We’re moving into a new areas, and retailers have to understand that you can’t just stick a website checkout onto a mobile site and expect it to be OK. Payment pages should match the rest if the mobile site to reduce customer abandonment. 

The challenge is to make it seamless and easy to use for customers. 

Are we reaching a point where mobile commerce will take off? 

Yes, I think we are approaching the tipping point, and I think more and more retailers are picking up on that. They can look at their visitor stats and see an increasing number of visits from mobile devices. 

ASOS, for instance, has 14% of visits through mobiles, and has a site that hasn’t been designed for this purpose. When retailers see the business case for mobile retail, then more and more will become involved. 

Graham Charlton

Published 23 June, 2010 by Graham Charlton

Graham Charlton is the former Editor-in-Chief at Econsultancy. Follow him on Twitter or connect via Linkedin or Google+

2565 more posts from this author

You might be interested in

Comments (1)


Atara Mordou

Reaching to new Markets by tapping in to Mobile payments Mobile payments are projected to reach US$264.8 billion by the year 2015. Given the fact that approximately four billion mobile phone users exist across the globe with numbers increasing at a faster pace, Sooner or later, a significant chunk of mainstream consumers are going to be making point-of-sale transactions using their mobile phones. The question is who will seize this lucrative opportunity? Who will be the winners and who will be losers? When Westminster City Council implemented a pay by phone parking scheme, they were shocked to find out that at least 75% of all metered parking came from pay-by-phone, up from the anticipated 10% to 15%. One key component to m-commerce's potential success is establishing a comfort factor among consumers when it comes to paying for things with mobile phones. It’s a fact that most customers know their mobile phone number but not their card number. Successful social gaming companies like Zinga who owns Farmville has recognised this and are making a killing out of the social gaming market through mobile payments. Although many SME’s are aware of the benefits of mobile payments at a whole, most are unaware of how each would add value to their individual business models or more over how to successfully implement such a winning strategy. At Waspit, even if it is a multi billion pound brand or a small taxi company, first thing we do is to understand the client’s present model and cater a unique mobile payment solutions for that business. Most SME’s are unclear the about the return versus the investment of implementing such a strategy. Most of the clients who comes to us we offer minimum or no investments (depending on the solution). Not only that, till they achieve their objectives, we will continue to support them. We actively encourage pilot programs and if you think that it is time to jump in to the mobile payment bandwagon or you just want to have understand more about mobile payments then please email the author: Atara Mordou, Account manager –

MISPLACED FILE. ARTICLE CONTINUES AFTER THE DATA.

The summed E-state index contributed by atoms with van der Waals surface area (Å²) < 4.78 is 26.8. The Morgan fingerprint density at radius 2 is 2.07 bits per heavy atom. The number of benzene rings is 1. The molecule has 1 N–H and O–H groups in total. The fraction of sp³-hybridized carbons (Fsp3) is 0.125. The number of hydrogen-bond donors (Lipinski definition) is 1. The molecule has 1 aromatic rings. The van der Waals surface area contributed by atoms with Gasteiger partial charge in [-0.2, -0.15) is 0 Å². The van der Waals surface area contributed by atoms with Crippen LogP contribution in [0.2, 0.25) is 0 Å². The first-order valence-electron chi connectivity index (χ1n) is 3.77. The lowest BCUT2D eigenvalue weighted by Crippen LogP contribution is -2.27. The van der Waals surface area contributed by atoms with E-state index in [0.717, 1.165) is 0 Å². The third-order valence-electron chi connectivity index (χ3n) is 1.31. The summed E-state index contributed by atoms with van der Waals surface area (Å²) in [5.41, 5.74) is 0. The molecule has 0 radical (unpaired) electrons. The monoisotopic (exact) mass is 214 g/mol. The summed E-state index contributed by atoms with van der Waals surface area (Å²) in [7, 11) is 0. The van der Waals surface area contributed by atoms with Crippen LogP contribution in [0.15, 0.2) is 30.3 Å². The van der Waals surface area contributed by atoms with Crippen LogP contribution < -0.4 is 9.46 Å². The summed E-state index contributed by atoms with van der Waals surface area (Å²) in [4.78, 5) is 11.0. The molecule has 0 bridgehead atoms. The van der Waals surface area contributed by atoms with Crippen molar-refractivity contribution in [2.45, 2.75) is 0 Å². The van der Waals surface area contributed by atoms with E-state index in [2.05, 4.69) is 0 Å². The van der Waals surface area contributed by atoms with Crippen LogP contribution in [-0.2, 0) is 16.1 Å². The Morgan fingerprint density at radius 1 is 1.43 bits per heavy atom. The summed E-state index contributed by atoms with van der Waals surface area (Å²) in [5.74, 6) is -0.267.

almost 8 years ago

Save or Cancel

Enjoying this article?

Get more just like this, delivered to your inbox.

Keep up to date with the latest analysis, inspiration and learning from the Econsultancy blog with our free Digital Pulse newsletter. You will receive a hand-picked digest of the latest and greatest articles, as well as snippets of new market data, best practice guides and trends research.